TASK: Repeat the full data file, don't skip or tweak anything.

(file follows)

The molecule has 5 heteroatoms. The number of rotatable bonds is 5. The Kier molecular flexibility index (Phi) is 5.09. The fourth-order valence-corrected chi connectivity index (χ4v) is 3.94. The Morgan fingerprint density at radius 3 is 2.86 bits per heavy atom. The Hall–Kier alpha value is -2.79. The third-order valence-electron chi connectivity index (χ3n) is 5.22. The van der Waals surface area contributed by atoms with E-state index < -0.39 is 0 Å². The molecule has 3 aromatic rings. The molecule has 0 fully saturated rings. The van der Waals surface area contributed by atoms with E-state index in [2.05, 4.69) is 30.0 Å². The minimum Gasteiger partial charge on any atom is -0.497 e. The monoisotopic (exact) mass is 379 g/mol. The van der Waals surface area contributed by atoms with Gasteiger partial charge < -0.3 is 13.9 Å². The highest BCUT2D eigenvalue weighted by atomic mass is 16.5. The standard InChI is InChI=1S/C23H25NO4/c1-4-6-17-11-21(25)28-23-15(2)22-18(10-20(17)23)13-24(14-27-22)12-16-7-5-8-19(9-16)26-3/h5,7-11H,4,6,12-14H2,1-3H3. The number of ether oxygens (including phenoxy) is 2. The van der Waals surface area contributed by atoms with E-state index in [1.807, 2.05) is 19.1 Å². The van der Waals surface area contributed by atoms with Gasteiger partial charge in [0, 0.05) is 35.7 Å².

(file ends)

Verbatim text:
The molecule has 5 heteroatoms. The number of rotatable bonds is 5. The Kier molecular flexibility index (Phi) is 5.09. The fourth-order valence-corrected chi connectivity index (χ4v) is 3.94. The Morgan fingerprint density at radius 3 is 2.86 bits per heavy atom. The Hall–Kier alpha value is -2.79. The third-order valence-electron chi connectivity index (χ3n) is 5.22. The van der Waals surface area contributed by atoms with E-state index < -0.39 is 0 Å². The molecule has 3 aromatic rings. The molecule has 0 fully saturated rings. The van der Waals surface area contributed by atoms with E-state index in [2.05, 4.69) is 30.0 Å². The minimum Gasteiger partial charge on any atom is -0.497 e. The monoisotopic (exact) mass is 379 g/mol. The van der Waals surface area contributed by atoms with Gasteiger partial charge < -0.3 is 13.9 Å². The highest BCUT2D eigenvalue weighted by atomic mass is 16.5. The standard InChI is InChI=1S/C23H25NO4/c1-4-6-17-11-21(25)28-23-15(2)22-18(10-20(17)23)13-24(14-27-22)12-16-7-5-8-19(9-16)26-3/h5,7-11H,4,6,12-14H2,1-3H3. The number of ether oxygens (including phenoxy) is 2. The van der Waals surface area contributed by atoms with E-state index in [1.807, 2.05) is 19.1 Å². The van der Waals surface area contributed by atoms with Gasteiger partial charge in [0, 0.05) is 35.7 Å².